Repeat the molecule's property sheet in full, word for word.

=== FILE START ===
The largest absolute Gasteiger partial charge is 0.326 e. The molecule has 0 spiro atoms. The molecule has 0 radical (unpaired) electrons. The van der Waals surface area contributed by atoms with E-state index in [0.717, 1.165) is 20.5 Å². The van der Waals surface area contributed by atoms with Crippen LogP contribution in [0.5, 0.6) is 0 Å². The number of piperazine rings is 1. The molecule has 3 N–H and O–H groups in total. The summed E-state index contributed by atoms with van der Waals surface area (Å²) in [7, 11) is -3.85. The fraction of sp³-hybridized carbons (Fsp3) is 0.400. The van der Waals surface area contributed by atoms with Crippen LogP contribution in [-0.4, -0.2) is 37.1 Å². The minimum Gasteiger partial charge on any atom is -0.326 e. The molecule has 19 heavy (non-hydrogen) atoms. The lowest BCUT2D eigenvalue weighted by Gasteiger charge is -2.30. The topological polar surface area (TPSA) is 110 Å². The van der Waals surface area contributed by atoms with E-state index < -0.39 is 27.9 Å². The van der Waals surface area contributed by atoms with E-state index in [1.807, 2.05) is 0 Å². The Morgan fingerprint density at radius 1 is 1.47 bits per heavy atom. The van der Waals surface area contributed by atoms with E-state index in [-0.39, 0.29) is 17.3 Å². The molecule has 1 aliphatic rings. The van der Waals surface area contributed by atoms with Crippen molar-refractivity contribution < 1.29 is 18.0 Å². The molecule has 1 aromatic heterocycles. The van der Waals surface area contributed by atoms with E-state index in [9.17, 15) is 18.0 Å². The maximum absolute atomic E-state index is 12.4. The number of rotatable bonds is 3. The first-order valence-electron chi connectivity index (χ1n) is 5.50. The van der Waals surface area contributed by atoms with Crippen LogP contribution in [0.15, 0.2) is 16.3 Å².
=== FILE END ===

The largest absolute Gasteiger partial charge is 0.326 e. The molecule has 0 spiro atoms. The molecule has 0 radical (unpaired) electrons. The van der Waals surface area contributed by atoms with E-state index in [0.717, 1.165) is 20.5 Å². The van der Waals surface area contributed by atoms with Crippen LogP contribution in [0.5, 0.6) is 0 Å². The number of piperazine rings is 1. The molecule has 3 N–H and O–H groups in total. The summed E-state index contributed by atoms with van der Waals surface area (Å²) in [7, 11) is -3.85. The fraction of sp³-hybridized carbons (Fsp3) is 0.400. The van der Waals surface area contributed by atoms with Crippen LogP contribution in [-0.4, -0.2) is 37.1 Å². The minimum Gasteiger partial charge on any atom is -0.326 e. The molecule has 19 heavy (non-hydrogen) atoms. The lowest BCUT2D eigenvalue weighted by Gasteiger charge is -2.30. The topological polar surface area (TPSA) is 110 Å². The van der Waals surface area contributed by atoms with E-state index < -0.39 is 27.9 Å². The van der Waals surface area contributed by atoms with E-state index in [1.807, 2.05) is 0 Å². The Morgan fingerprint density at radius 1 is 1.47 bits per heavy atom. The van der Waals surface area contributed by atoms with E-state index in [-0.39, 0.29) is 17.3 Å². The molecule has 1 aliphatic rings. The van der Waals surface area contributed by atoms with Crippen molar-refractivity contribution < 1.29 is 18.0 Å². The molecule has 1 aromatic heterocycles. The van der Waals surface area contributed by atoms with E-state index in [9.17, 15) is 18.0 Å². The maximum absolute atomic E-state index is 12.4. The number of rotatable bonds is 3. The first-order valence-electron chi connectivity index (χ1n) is 5.50. The van der Waals surface area contributed by atoms with Crippen LogP contribution in [0.15, 0.2) is 16.3 Å².